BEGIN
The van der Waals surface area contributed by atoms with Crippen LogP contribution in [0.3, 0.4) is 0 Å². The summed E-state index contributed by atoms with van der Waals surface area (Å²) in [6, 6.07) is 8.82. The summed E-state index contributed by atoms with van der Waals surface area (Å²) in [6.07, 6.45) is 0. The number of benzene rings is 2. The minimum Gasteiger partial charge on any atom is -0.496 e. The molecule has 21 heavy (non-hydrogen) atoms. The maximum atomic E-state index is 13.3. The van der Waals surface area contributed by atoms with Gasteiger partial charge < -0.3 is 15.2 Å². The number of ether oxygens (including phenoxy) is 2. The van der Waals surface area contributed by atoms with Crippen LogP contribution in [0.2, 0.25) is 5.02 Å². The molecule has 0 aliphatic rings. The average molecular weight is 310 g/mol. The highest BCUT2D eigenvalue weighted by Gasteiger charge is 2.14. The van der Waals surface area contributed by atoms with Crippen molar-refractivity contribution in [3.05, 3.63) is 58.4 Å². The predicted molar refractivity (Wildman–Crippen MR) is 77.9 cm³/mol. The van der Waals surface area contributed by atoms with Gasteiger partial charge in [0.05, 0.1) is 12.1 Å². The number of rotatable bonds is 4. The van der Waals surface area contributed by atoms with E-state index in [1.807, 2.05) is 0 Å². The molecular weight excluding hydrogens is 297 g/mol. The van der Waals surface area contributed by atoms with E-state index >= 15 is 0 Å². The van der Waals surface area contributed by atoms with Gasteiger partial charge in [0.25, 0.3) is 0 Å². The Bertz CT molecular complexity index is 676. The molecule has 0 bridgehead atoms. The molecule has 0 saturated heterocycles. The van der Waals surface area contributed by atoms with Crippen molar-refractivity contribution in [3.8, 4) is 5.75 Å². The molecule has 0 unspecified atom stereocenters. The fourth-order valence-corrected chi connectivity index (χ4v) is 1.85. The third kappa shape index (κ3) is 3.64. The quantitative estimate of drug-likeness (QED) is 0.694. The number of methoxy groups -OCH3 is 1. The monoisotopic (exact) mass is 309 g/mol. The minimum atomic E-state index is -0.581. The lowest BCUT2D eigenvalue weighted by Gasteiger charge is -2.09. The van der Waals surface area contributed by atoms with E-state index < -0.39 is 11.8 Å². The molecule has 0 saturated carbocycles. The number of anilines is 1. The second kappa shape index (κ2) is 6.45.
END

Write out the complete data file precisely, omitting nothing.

The van der Waals surface area contributed by atoms with Crippen LogP contribution in [0.3, 0.4) is 0 Å². The summed E-state index contributed by atoms with van der Waals surface area (Å²) in [6, 6.07) is 8.82. The summed E-state index contributed by atoms with van der Waals surface area (Å²) in [6.07, 6.45) is 0. The number of benzene rings is 2. The minimum Gasteiger partial charge on any atom is -0.496 e. The molecule has 21 heavy (non-hydrogen) atoms. The maximum atomic E-state index is 13.3. The van der Waals surface area contributed by atoms with Gasteiger partial charge < -0.3 is 15.2 Å². The number of ether oxygens (including phenoxy) is 2. The van der Waals surface area contributed by atoms with Crippen LogP contribution in [0.2, 0.25) is 5.02 Å². The molecule has 0 aliphatic rings. The average molecular weight is 310 g/mol. The highest BCUT2D eigenvalue weighted by Gasteiger charge is 2.14. The van der Waals surface area contributed by atoms with Crippen molar-refractivity contribution in [3.05, 3.63) is 58.4 Å². The predicted molar refractivity (Wildman–Crippen MR) is 77.9 cm³/mol. The van der Waals surface area contributed by atoms with Gasteiger partial charge in [0.05, 0.1) is 12.1 Å². The number of rotatable bonds is 4. The van der Waals surface area contributed by atoms with E-state index in [1.807, 2.05) is 0 Å². The molecular weight excluding hydrogens is 297 g/mol. The van der Waals surface area contributed by atoms with E-state index >= 15 is 0 Å². The van der Waals surface area contributed by atoms with Gasteiger partial charge in [0.25, 0.3) is 0 Å². The Bertz CT molecular complexity index is 676. The molecule has 0 bridgehead atoms. The molecule has 0 saturated heterocycles. The van der Waals surface area contributed by atoms with Crippen molar-refractivity contribution in [3.8, 4) is 5.75 Å². The molecule has 0 unspecified atom stereocenters. The fourth-order valence-corrected chi connectivity index (χ4v) is 1.85. The third kappa shape index (κ3) is 3.64. The quantitative estimate of drug-likeness (QED) is 0.694. The number of methoxy groups -OCH3 is 1. The monoisotopic (exact) mass is 309 g/mol. The minimum atomic E-state index is -0.581. The lowest BCUT2D eigenvalue weighted by Gasteiger charge is -2.09. The van der Waals surface area contributed by atoms with E-state index < -0.39 is 11.8 Å². The molecule has 0 saturated carbocycles. The number of anilines is 1. The second kappa shape index (κ2) is 6.45.